The main individual inspiring change in the UK to overcome the challenges was Professor Angela Gallop, one of the world's leading forensic scientists. Professor Gallop is known for setting up and running highly successful full-scale forensic laboratories and for personally leading the scientific teams that solved most of the high-profile unsolved murder cases in London, including the racially inspired murder of 16-year-old Stephen Lawrence (Stephen's parents are Jamaican and they brought his body home for burial in Jamaica).
What is of immediate interest for Jamaica is that Professor Gallop is now CEO of Axiom International, a forensic science laboratory that was specifically established under the chairmanship of Lord John Stevens, former commissioner for the London Metropolitan Police, to help overcome forensic science difficulties in other countries around the world.
Elizabeth Mullings-Smith has engineered a partnership with Axiom International to put in place a privately owned forensic service provider as part of the plan for Jamaica and the wider Caribbean.
Mullings-Smith is an internationally known project designer who has recognised the need to improve the forensic capability in Jamaica by the provision of a professional service focused on accurate and timely delivery of results. Elizabeth is a Jamaican Commonwealth scholar who is well qualified to present a plan for improvement in this area of concern.
She started her professional career with Petroleum Corporation of Jamaica after graduating from University of the West Indies and progressed to solving challenges in complex engineering and business development for programmes for change in sensitive contract environments. She has worked successfully in Europe (including as strategic adviser to the programme management team for the London 2012 Olympics), in Africa and in the Middle East, while maintaining her interest and commitment to Jamaica.
Mullings-Smith believes that a new approach to forensic science in Jamaica could be a positive deterrent to crime, a catalyst for change and a conduit for inward investment and economic development. She recommends the acceptance of the proposal for a private forensic service provider, locally owned and managed, to supplement the existing services.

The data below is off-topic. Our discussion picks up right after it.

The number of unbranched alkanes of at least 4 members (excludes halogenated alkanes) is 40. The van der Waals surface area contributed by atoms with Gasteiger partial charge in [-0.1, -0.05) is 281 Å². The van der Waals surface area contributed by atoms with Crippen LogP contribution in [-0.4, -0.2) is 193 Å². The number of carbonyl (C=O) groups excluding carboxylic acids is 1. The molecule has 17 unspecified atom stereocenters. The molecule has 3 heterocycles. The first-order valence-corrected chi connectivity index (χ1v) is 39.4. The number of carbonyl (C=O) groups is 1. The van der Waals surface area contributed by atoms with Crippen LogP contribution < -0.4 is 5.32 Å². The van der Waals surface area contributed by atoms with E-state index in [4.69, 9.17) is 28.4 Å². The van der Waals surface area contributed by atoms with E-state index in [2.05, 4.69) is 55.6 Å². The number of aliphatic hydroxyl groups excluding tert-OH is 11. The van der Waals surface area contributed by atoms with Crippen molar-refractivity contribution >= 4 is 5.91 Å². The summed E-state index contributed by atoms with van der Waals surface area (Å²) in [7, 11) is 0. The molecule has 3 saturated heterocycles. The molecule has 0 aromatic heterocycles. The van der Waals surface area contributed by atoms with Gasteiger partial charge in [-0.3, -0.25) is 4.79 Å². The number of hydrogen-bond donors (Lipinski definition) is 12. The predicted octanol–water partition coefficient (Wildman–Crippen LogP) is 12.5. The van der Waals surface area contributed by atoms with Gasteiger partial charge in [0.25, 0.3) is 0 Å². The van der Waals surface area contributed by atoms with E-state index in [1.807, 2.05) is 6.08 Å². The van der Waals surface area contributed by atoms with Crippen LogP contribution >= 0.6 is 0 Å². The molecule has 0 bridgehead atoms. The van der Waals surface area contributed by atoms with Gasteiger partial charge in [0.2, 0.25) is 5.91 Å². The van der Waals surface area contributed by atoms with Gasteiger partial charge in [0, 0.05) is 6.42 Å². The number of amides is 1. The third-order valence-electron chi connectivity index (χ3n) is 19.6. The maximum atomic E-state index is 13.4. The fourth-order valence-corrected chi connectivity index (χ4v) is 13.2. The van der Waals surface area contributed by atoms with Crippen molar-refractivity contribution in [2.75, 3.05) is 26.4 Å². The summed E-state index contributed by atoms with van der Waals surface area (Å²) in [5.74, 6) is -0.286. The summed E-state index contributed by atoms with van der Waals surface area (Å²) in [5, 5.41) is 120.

An effective way to limit the fallout from the present unsatisfactory service and reduce the price the country pays for crime is to guarantee a timely delivery of results, prepared by independent and impartial forensic scientists at a laboratory accredited to international standards and available to both public and private interests.
Most important, such a change in forensic capabilities will serve to restore confidence in the police and retain assurance in the judicial system to curtail the pervasive and devastating evil effect of crime on the nation. Moreover, this helps to repair the torn social fabric of the nation, with added benefit to our economy. The provision of new equipment in a relabelled arrangement will be pouring new wine into old wineskins.
It is relevant to know that forensic science, in its unadulterated form, is the exclusive application of science and technology for matters of the law. In practice, forensic science is concerned with the recognition, identification, individualisation, and evaluation of physical evidence, which may be transient, displaced, patterned, conditional, and original or transferred.
This requires experience in the field, the lab and the court. The forensic scientist aims to recreate the activities associated with the scene of a crime, ultimately to present such findings in court as evidence that can stand up to cross-examination. The cognitive skills of a good forensic scientist differs from those of a good scientific analyst. It is these nuances that provide the value added within a forensic laboratory.
Criminal justice today places greater reliance on scientific evidence than the testimony of eyewitnesses; and reduces the need for reluctant witnesses to attend court.
The Maya Blue Ltd plan for a privately owned forensic service provider in Jamaica could go a far way to fill the gap in solving Jamaica's crime problem. These plans are well advanced, which means that, provided there is the acceptance for the change, the service could be established in a relatively short time frame.
This would be a major step on the road for justice and a welcome respite for our overstressed economy.
Frank M. Phipps, QC, is an attorney-at-law. Email feedback to email@example.com and firstname.lastname@example.org.